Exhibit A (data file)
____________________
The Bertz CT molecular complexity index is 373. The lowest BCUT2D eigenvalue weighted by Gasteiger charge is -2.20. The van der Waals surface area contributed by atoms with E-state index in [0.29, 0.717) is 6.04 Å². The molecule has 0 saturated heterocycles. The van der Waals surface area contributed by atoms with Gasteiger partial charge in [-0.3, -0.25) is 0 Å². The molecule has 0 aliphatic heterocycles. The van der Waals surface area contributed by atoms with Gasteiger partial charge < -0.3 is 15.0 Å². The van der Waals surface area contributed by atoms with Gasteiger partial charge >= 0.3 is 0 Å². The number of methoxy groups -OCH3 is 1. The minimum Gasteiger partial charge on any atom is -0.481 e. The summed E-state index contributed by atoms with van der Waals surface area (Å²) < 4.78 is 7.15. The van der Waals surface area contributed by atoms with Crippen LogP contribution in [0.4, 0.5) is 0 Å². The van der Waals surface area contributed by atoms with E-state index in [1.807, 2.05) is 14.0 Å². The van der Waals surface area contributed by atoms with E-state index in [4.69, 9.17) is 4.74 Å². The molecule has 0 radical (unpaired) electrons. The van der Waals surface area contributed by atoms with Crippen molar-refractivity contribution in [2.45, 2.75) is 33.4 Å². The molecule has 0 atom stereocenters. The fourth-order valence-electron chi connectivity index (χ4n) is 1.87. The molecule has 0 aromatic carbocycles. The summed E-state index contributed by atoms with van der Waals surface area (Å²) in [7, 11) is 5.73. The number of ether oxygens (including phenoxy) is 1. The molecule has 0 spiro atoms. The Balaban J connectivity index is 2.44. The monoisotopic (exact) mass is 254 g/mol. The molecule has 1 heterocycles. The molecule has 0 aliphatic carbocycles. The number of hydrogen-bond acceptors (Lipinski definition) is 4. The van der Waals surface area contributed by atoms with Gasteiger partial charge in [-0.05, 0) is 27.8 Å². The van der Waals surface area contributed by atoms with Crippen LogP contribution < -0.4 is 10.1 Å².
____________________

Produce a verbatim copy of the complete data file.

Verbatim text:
The Bertz CT molecular complexity index is 373. The lowest BCUT2D eigenvalue weighted by Gasteiger charge is -2.20. The van der Waals surface area contributed by atoms with E-state index in [0.29, 0.717) is 6.04 Å². The molecule has 0 saturated heterocycles. The van der Waals surface area contributed by atoms with Gasteiger partial charge in [-0.3, -0.25) is 0 Å². The molecule has 0 aliphatic heterocycles. The van der Waals surface area contributed by atoms with Gasteiger partial charge < -0.3 is 15.0 Å². The van der Waals surface area contributed by atoms with Gasteiger partial charge >= 0.3 is 0 Å². The number of methoxy groups -OCH3 is 1. The minimum Gasteiger partial charge on any atom is -0.481 e. The summed E-state index contributed by atoms with van der Waals surface area (Å²) < 4.78 is 7.15. The van der Waals surface area contributed by atoms with Crippen LogP contribution in [0.4, 0.5) is 0 Å². The van der Waals surface area contributed by atoms with E-state index in [1.807, 2.05) is 14.0 Å². The van der Waals surface area contributed by atoms with E-state index in [4.69, 9.17) is 4.74 Å². The molecule has 0 radical (unpaired) electrons. The van der Waals surface area contributed by atoms with Crippen molar-refractivity contribution in [2.45, 2.75) is 33.4 Å². The molecule has 0 atom stereocenters. The fourth-order valence-electron chi connectivity index (χ4n) is 1.87. The molecule has 0 aromatic carbocycles. The summed E-state index contributed by atoms with van der Waals surface area (Å²) in [7, 11) is 5.73. The number of ether oxygens (including phenoxy) is 1. The molecule has 0 spiro atoms. The Balaban J connectivity index is 2.44. The monoisotopic (exact) mass is 254 g/mol. The molecule has 1 heterocycles. The molecule has 0 aliphatic carbocycles. The number of hydrogen-bond acceptors (Lipinski definition) is 4. The van der Waals surface area contributed by atoms with Gasteiger partial charge in [-0.05, 0) is 27.8 Å². The van der Waals surface area contributed by atoms with Crippen LogP contribution < -0.4 is 10.1 Å².